India’s current regulatory architecture for approving novel treatments is ambiguous and assigns overlapping functions to different governmental bodies. Human germline editing and reproductive cloning are banned by the National Guidelines for Stem Cell Research, although there are no specific and enforceable laws.
Research involving human germline gene therapy, reproductive cloning, and clinical trials involving “xenogeneic” cells—tissues or cells belonging to individuals of different species—is not allowed. However, in vitro studies—genome modifications to an embryo that will not be carried to term—are allowed. Human embryos that have undergone modification may not be developed beyond 14 days of fertilization.
Because of the legal ambiguities, human gene editing regulation in India is viewed as prime for malpractice, misuse and manipulation. The Indian Journal of Medical Ethics points out that India’s guidelines “are not legally binding and are seen as unenforceable because of the large population and lack of specific criminal laws to act as a deterrent”. The Indian Council of Medical Research is debating a law that if passed unambiguously would ban germline gene editing.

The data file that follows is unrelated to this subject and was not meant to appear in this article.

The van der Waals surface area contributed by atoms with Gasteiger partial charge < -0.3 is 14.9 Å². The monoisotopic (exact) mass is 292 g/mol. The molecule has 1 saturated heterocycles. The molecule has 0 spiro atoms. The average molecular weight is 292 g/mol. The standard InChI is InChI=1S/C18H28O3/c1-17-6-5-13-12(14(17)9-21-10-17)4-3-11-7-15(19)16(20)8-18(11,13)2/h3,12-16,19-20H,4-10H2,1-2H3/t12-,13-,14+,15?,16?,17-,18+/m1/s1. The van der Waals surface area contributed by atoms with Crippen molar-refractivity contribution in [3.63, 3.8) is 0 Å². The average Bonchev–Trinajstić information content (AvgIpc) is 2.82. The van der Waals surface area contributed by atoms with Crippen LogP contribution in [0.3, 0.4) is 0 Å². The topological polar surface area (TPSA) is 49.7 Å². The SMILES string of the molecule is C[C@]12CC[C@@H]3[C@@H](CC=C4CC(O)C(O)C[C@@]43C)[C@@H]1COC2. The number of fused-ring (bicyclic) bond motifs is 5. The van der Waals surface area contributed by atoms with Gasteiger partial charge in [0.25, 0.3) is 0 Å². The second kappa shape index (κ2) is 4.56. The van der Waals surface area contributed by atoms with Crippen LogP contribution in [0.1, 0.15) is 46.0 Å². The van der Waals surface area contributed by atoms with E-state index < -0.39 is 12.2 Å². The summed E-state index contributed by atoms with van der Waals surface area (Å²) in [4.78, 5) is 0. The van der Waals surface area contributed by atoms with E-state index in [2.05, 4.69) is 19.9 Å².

2019: Indian Council of Medical Research, in consultation with the Department of Biotechnology and the country’s top drug regulator, the Central Drugs Standard Control Organisation, drafts law banning germline gene editing and prohibiting the use of gene editing to induce “unnatural advantages” like enhanced physical functions or selection of particular traits to create designer babies.
2017: The third iteration of the National Guidelines for Stem Cell Research is released, banning the commercial use of stem cells by the Department of Biotechnology (DBT) and the Indian Council of Medical Research (ICMR).
2013: The second iteration of the National Guidelines for Stem Cell Research is released, addressing concerns from stakeholders that the original iteration lacks “statutory backing” and “legislative weight.”
2007: The first iteration of the National Guidelines for Stem Cell Research is released.
2000: Ethical Guidelines on Biomedical Research Involving Human Subjectsprohibits germline therapy.